The Queensland Floods death toll has reached 10 as Brisbane and its surrounding cities have become deluged by what has been described as an inland tsunami.

The floods in South East Queensland are predicted to be worse than the catastrophic deluge in 1974, with flood levels in the Brisbane River expected to go beyond the 5.45 metres that nearly drowned the city then.

A further 78 people have gone missing and grave fears are held for the safety of 15 others as flash flooding brought death to the city of Toowoomba and small communities in the Lockyer Valley.

Queensland Floods Devastate Toowoomba

Queensland Premier Anna Bligh described the floods as “one of our toughest ever tests”.

“This weather might be breaking our hearts but it will not break our will,” she said. “Now is not a time for panic, now is the time for us to stick together.”

Several young children are among the dead and Bligh has said whole families are among those still missing.

Brisbane, Australia’s third most-populous city is a flooded ghost town. Barges are adrift on the Brisbane river and its boardwalks lie deep underwater.

The neighbouring city of Ipswich has also become deluged. An officer from the country’s State Emergency Service recounted watching a mother being saved only to see her child swept away.

Millions of litres of water, almost like a living thing with free will, is likely to continue to overwhelm Brisbane for some days yet.

On Tuesday, the torrents sparked the mass evacuation of the entire 300-strong population of Forest Hill, where waters swelled to dangerous levels.

The waters are now making their way into the swollen Wivenhoe Dam, where managers must release them, despite downstream effects, due to enormous, ongoing inflows.

A staggering 75 per cent of the vast state of Queensland has been declared a disaster zone.

Torrential rain hampered recovery efforts in Toowoomba, west of Brisbane, where there were stunning scenes yesterday as SUVs were picked up like children’s wooden toys and dumped in haphazard piles downstream.

Bligh said almost 40,000 properties were expected to experience flooding in Brisbane in coming days.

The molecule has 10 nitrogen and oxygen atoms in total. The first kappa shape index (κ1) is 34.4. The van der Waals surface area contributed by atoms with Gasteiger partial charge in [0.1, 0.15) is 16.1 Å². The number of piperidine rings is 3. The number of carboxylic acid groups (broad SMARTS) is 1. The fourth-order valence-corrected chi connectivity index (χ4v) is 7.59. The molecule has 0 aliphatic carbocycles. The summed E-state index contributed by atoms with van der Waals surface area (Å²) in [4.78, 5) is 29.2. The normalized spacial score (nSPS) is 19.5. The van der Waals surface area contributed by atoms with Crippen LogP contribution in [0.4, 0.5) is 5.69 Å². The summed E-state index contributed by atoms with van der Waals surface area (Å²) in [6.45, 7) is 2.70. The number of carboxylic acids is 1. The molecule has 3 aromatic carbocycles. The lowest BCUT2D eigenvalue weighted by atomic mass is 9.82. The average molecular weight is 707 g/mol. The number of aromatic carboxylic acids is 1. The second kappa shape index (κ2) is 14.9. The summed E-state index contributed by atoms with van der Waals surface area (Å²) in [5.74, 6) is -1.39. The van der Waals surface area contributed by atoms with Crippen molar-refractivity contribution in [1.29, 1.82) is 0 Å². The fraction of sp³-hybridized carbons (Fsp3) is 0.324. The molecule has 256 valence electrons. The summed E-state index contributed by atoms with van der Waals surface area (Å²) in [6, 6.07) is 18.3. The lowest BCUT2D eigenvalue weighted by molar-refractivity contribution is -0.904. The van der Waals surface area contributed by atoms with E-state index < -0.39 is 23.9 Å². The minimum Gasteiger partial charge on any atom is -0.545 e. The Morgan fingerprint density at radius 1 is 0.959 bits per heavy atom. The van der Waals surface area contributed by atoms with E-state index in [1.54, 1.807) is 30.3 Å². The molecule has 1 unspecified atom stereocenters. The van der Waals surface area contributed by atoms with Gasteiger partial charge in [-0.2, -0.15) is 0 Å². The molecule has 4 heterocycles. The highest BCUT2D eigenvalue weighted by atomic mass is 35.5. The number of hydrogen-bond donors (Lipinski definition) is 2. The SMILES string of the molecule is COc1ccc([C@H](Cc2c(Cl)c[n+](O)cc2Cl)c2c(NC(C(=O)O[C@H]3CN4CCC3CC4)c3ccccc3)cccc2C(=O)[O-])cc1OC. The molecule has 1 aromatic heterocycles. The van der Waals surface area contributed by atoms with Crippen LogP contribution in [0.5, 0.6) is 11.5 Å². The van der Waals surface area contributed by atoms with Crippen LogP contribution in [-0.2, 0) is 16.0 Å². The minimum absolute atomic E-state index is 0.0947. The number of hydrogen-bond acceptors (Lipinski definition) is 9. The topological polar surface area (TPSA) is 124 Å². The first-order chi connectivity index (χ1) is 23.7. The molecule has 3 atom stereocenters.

“We would expect to see 9,000 properties affected significantly by this water level and more than 30,000 other properties having some impact,” she said.

Ipswich is also braced for a record peak of up to 22 metres of water, possibly up to 2 metres above the 1974 level. That will flood up to 3,000 properties. It will be the largest flood since 1893, when flood levels reached 24.5 metres.

Bligh said the situations developing in both cities were “frightening” but emergency services were ready to protect Queenslanders.

Australia’s Prime Minister, Julia Gillard said that Australia stood ready to support Queensland as it dealt with the fallout.

“I’m sure that many Queenslanders and Australians right around the nation would have been hoping that the worst of this was behind us, and that we were shortly to move from the immediate crisis into a recovery phase,” Gillard said.

“Tragically that hasn’t occurred. Yesterday we saw some simply shocking events in Toowoomba and other communities in the Lockyer Valley – literally walls of water smashing into cars and into buildings.

“We’ve seen very dramatic images of cars tossed around, of people on roofs of houses, and on the roofs of cars, and people literally hanging on for dear life to trees and to sign posts – I’m sure those images have shocked Australians.

“I would like to say to the people of Queensland that I understand the past few days have been very harrowing indeed, and that there are still more dark days ahead.

“To the people of Queensland can I also say: Australians are thinking of you and anything that the Australian nation can do to assist the people of Queensland in these difficult days will be done.”